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Real EstateMortgage

Rocket Homes could be real estate’s sleeping giant

Deluxe mortgage lender seeks to steer customers to Rocket-approved agents

During breaks in nearly every televised basketball game, it’s there: Tracy Morgan imploring pensive homebuyers “pretty sure” is not enough, and that they can only be certain about their giant life choice with Rocket Mortgage.

“Find the right mortgage with a local broker and Rocket technology,” intoned the narrator on the commercials, which premiered during the Super Bowl.

The ads are mostly set not in a loan office, but a home showing. That raises a question of perhaps little interest to National Basketball Association fans but a great deal of interest to National Association of Realtors members – where is the real estate agent in this picture?

Rocket rocketed to being the highest volume mortgage lender in the country by late 2017. They surpassed Wells Fargo through persistent marketing (ginning up interest in the Rocket app), robust customer service and benefited from industry-wide retreat from the depository banks. 

Rocket has since ridden the wave of famously low interest-rates, which juiced the mortgage refinancing market. The company created by Dan Gilbert went public last year, and it reported a cushy $6.6 billion in profits through the first nine months of 2020.

But a company like Rocket – both ambitious and these days heavily reliant on the refi revenue stream – is looking for ways to get more purchase business, and one of them is real estate.

The company’s real estate arm, Rocket Homes, has historically been a tiny part of the company’s revenue. But Rocket is looking to throw its considerable weight around in real estate – positioning itself as a one-stop shop for homebuyers.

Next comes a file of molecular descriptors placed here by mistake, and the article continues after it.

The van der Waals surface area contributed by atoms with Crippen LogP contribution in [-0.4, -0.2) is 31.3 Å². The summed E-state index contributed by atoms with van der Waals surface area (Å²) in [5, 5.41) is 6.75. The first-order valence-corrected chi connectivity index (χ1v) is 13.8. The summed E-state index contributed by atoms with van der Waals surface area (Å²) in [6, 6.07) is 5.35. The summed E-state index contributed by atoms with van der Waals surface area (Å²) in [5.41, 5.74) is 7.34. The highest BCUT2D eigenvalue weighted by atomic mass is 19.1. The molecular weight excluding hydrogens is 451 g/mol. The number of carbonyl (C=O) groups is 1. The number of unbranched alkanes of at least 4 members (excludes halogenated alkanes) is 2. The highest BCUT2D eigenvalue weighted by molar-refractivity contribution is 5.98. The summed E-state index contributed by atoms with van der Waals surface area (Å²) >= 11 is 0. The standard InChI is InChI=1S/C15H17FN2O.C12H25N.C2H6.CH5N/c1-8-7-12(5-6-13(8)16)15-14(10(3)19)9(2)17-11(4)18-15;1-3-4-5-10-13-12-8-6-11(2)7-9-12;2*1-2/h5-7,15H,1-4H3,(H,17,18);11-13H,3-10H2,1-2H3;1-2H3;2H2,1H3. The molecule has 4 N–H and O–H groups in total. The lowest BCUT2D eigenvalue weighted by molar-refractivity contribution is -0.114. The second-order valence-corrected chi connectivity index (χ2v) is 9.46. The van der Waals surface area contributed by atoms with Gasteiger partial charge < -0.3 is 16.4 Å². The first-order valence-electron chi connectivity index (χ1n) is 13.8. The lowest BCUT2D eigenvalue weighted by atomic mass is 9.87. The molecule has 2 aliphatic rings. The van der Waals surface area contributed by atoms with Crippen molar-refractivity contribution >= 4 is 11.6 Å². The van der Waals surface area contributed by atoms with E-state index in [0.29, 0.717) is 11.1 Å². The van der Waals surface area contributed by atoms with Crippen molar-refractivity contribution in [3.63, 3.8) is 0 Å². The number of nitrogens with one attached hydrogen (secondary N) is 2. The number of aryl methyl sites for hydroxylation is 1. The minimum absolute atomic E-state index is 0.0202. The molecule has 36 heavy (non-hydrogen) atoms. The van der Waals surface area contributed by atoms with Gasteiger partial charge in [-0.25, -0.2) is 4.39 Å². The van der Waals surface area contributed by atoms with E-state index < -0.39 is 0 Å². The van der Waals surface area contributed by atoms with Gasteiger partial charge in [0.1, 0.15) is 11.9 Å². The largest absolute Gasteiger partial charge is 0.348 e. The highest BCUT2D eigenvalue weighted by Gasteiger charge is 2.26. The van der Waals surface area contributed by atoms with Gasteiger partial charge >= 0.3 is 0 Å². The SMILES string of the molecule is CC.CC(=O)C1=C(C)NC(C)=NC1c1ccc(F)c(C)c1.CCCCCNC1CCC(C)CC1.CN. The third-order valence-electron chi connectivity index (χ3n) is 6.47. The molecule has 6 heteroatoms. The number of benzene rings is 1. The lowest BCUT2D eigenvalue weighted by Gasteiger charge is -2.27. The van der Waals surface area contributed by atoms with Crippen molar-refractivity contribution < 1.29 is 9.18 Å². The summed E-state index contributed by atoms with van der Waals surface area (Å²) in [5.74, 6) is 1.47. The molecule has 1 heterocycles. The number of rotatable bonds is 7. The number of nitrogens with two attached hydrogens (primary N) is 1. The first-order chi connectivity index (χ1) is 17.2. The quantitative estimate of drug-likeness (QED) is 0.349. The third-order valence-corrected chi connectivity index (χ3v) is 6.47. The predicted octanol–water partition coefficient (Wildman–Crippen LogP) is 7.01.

“They’re aggressive,” said Mike Kortas, the president and CEO of Nexa Mortgage, a mortgage brokerage. “Rocket’s real estate game play is going to have firepower.”

A trusted Rocket adviser

Over the past two months, a new posting from Rocket Homes hit LinkedIn – “A real estate advisor.”

The adviser, states the job ad, must be able to work nights and weekends as they “build and maintain a pipeline of over 750 clients and build a business relationship with our nationwide network of real estate agents.”

The applicant should be ready to glue themselves to the potential homebuyer.

“They stay with them whether it’s three days, three months, or three years,” said Doug Seabolt, CEO of Rocket Homes.

Rocket is a licensed brokerage and retains Rocket-affiliated real estate agents: So, is the real estate adviser another Rocket real estate agent?

Seabolt says it’s not, despite the adviser performing preliminary, agent-like tasks such as pointing consumers to different homes in the market.  Instead, Seabolt said, the adviser boosts Rocket in the small but growing world of real estate partnerships. The company’s public filings indicate it has 15,000 real estate agents across the country, who, while affiliated with a separate brokerage, are Rocket partner agents. 

(For those wondering, then, what in-house Rocket real estate agents do, Seabolt stated they “provide real estate services across the U.S. primarily for Rocket team members.”)

For an agent, enrolling in a real estate partnership is like signing up to be a driver on a rideshare app.